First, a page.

- Refinance your mortgage loan, if necessary. If your current mortgage is higher than the average rental rate in your area, refinancing your mortgage loan can result in a lower rate and a lower payment, at which time you can set a fair price for your rental. When refinancing, mention to your lender that the home will become a rental property. Some banks have specific loan programs for rental and investment properties.
Step #2: Notify Your Insurance Company
If you're turning your home into an income property, notify your insurance company of this change. Regular homeowner's insurance is not always adequate for income properties. Insurance companies recommend landlord insurance policies which offer additional coverage. Like a regular policy, landlord policies cover damage from fire, storms, theft and other issues that arise within the home. However, this type of insurance also protects in the event that the home become uninhabitable and the tenant moves out. If you can't rent out the home because you're rebuilding after a fire or other damage, you'll have to cover the mortgage yourself, which can be a huge burden. Landlord policies can provide rental income for up to 12 months.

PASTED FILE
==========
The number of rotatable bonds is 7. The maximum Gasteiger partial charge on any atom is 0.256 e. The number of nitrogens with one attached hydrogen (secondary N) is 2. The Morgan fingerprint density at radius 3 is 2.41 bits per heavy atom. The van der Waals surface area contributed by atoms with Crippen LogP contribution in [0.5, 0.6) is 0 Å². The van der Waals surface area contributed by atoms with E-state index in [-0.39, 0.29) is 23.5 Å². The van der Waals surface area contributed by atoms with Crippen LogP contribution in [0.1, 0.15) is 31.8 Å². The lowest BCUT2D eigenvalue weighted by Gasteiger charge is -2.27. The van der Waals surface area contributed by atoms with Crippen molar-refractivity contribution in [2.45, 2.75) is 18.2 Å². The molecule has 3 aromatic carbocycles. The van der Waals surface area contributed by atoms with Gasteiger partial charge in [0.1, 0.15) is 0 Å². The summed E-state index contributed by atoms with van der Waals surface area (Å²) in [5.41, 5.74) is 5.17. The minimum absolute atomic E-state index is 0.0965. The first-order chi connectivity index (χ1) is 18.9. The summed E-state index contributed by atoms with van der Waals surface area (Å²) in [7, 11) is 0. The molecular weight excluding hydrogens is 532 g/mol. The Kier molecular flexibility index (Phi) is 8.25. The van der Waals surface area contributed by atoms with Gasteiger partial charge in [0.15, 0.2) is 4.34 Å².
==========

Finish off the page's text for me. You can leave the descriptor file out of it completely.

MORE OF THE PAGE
Step #3: Get a Landlord Permit
Contact your city's Housing and Redevelopment Department and inquire about landlord permits. Some cities require permits before turning a home into an income property. Permit fees vary, but average between $50 and $60.
Step #4: Complete Repairs and Upgrades
Tenants are partial to homes that are in good condition. To make your income property desirable, consider updating the home. Affordable improvements such as painting the walls, installing new carpet and updating appliances can attract attention and help you find a tenant. If you have the cash-flow, consider more expensive updates, such as renovating the kitchen or installing new windows. Schedule a home inspection to determine needed repairs.
Step #5: Locate Tenants
The sooner you find tenants for your house, the sooner you can generate rental income.